Wordle: a source of simplicity in these trying times

Emma Phillips, Contributing Writer

Wordle: Is there a game more uniting than this silly little word game that has most of America in its grasp? The New York Times certainly capitalized on this popular venture, having bought the game from Josh Wardle on January 31st of this year. Parents, students, and even professors are addicted. If, by some miraculous chance, anyone is unfamiliar with the game, it can be found on nytimes.com. The rules are simple: You get 6 guesses for the word of the day, and each guess will show you whether you used any of the correct letters. The website shows correct letters in the correct place in green, and correct letters in the wrong place in yellow. 

    Even when the world seems to be falling apart, Wordle is always there for you. The surety of opening your laptop each day to put in your first Wordle guess just makes the world seem right. From strategically picking words with multiple vowels to random guesses, the thrill of a blank slate is unmatched. Personally, starting with a new word every time seems to work for me, and never fails to be amusing. Others have a practically superstitious belief that their first word will be the word of the day. It almost never ends up being “the” word, but the magic is there nonetheless. Days can be ruined by a spoiled Wordle overheard on the way to English class or in the cafeteria. Lots of people play, and most are victorious, but the fun of the game comes more from the chase than the difficulty of the game, with each word being limited to only five letters. Staying up until 3 in the morning to complete a word game may seem silly, but getting a leg up on the competition and knowing my day won’t be ruined by an errant spoiler is worth it.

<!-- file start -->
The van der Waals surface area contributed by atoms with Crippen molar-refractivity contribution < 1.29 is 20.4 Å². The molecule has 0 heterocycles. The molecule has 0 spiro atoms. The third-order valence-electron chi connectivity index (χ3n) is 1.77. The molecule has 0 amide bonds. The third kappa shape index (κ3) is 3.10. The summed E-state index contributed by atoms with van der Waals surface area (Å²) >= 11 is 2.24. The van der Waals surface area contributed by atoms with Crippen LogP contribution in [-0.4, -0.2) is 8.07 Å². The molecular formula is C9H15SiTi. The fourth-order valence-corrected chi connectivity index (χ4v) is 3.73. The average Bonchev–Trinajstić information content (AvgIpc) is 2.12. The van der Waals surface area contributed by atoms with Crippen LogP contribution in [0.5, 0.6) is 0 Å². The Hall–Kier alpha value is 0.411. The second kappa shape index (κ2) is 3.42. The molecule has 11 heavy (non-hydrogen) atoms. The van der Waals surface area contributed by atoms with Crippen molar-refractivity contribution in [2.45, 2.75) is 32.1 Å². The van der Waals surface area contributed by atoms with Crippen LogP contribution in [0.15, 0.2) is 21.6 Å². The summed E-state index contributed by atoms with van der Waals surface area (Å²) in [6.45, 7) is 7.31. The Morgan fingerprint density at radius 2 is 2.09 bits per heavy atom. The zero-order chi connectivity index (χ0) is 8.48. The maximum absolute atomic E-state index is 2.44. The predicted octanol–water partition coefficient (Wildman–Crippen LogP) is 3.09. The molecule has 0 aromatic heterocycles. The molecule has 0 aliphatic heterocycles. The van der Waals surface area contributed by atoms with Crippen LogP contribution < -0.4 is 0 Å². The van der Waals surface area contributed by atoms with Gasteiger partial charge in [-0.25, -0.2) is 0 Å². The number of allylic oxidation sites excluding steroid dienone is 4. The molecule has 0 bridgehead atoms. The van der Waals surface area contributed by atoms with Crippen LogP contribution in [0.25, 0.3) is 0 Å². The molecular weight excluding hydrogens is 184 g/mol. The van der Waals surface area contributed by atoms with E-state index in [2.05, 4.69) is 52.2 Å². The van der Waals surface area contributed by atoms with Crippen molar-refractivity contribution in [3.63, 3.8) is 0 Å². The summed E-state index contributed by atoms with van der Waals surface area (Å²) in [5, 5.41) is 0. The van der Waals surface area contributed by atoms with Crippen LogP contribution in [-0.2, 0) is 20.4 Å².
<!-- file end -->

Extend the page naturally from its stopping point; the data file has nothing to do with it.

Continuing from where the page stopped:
Each day is exciting and new, unlike the current college experience of many students, which seems to be a Groundhog’s Day affair of déjà vu, with endless, repetitive days. In contrast to the hard work it takes to excel at Union College, one can always find a little joy in the simplicity of a Wordle. Don’t get me wrong, the game can be a challenge, a brain teaser if you will, but it makes time stop for a while as you rack your brain for five letter words starting with an s-, ending in -e, with a -u- in the middle (guesses anyone?). Stopping time is a power I’m sure we all wish we had, but with a good Wordle, anything is possible.